Frederick Wratten

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Frederick Charles Luther Wratten (1840, England – 8 April 1926, London) was an English inventor.

Wratten started his career as a school teacher and organist, and moved to London in 1861 to become a clerk in the Photographic & Optical Warehouse owned by Joseph Solomon. His work there stimulated his interest in photography, and while there learned of the use of gelatin as a sensitized emulsion, and began experimentation on his own.

In 1876, Wratten invented the use of alcohol in drying gelatin emulsion and removing unwanted nitrate of silver. This process was described in the British Journal of Photography of 1877 and 1878. During the course of his experiments, Wratten formed a partnership with Henry Wainwright and in 1877 they formed a partnership, Wratten and Wainwright, to manufacture and sell photographic supplies for the collodial process and the process of forming dry gelatin. Wratten & Wainwright were the first firm in England to offer dry plates commercially.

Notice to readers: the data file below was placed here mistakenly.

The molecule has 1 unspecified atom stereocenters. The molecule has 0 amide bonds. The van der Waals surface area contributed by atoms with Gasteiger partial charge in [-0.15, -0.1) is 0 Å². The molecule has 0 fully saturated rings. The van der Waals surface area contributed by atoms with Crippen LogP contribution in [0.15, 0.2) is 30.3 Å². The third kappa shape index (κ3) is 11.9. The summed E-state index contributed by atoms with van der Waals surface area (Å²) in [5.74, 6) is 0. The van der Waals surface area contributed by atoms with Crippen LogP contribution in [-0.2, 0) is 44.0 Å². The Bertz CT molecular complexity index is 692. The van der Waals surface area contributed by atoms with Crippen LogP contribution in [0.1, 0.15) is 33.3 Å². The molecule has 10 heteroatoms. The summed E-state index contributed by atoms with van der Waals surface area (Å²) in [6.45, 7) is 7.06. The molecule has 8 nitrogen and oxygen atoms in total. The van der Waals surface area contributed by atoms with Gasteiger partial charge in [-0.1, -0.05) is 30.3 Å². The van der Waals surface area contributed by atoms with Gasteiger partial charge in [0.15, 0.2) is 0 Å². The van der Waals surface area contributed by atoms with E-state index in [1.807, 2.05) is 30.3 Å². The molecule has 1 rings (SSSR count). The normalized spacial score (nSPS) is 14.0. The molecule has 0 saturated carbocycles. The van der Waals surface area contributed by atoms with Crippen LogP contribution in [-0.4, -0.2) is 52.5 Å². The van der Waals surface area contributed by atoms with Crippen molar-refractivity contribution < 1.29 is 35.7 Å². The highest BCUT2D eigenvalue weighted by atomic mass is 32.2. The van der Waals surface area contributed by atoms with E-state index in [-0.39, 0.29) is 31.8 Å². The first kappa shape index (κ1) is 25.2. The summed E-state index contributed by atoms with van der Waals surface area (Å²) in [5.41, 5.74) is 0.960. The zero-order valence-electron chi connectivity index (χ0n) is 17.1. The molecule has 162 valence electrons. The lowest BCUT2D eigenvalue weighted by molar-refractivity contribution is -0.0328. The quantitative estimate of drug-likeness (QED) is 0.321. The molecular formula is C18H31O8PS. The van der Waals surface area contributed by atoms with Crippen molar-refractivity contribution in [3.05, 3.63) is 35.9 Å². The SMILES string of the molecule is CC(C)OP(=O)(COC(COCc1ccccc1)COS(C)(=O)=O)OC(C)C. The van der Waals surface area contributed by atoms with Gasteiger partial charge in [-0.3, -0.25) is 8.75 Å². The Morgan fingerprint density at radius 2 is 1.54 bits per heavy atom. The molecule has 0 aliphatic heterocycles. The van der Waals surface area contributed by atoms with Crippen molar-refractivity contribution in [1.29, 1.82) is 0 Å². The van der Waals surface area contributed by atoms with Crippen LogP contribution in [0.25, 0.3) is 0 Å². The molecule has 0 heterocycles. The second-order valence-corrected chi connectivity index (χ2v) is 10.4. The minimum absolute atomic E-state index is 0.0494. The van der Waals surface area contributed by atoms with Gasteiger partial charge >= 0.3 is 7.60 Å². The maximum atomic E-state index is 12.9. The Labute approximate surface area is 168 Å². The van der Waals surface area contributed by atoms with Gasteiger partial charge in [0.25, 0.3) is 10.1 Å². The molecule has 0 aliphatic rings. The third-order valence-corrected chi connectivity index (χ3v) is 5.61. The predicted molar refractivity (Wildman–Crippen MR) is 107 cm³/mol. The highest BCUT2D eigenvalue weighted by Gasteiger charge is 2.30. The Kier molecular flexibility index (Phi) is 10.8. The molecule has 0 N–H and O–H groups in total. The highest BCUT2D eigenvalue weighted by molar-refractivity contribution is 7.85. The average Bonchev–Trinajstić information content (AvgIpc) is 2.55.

Wratten is also credited with introducing in 1878 the noodling process for gelatin emulsion before washing, which substantially increases surface area and thus the efficiency of the process. This allowed creating more sensitive photographic plates than previously possible. In 1906 Wratten incorporated his company with his son S. H. Wratten, and C. E. Kenneth Mees as owners. Mees, a recent graduate of London University, was placed in charge of new product development, and soon introduced panchromatic plates sensitive to longer wavelengths. To allow photography using particular wavelengths of light, Mees developed dyed gelatin colored filters which were placed between the plate or lens and the subject matter. These colored filters, later known as Wratten filters, began with yellow filters dyed with tartrazine (CAS # 1934-21-0), but soon were available in many more colors. George Eastman purchased Wratten and Wainwright in 1912, to be merged with Kodak Ltd at Harrow. At approximately this time both Frederick Wratten and S. H. Wratten began working at Harrow, while C. E. Kenneth Mees moved to Rochester, New York to found Eastman Kodak's Research Laboratories.

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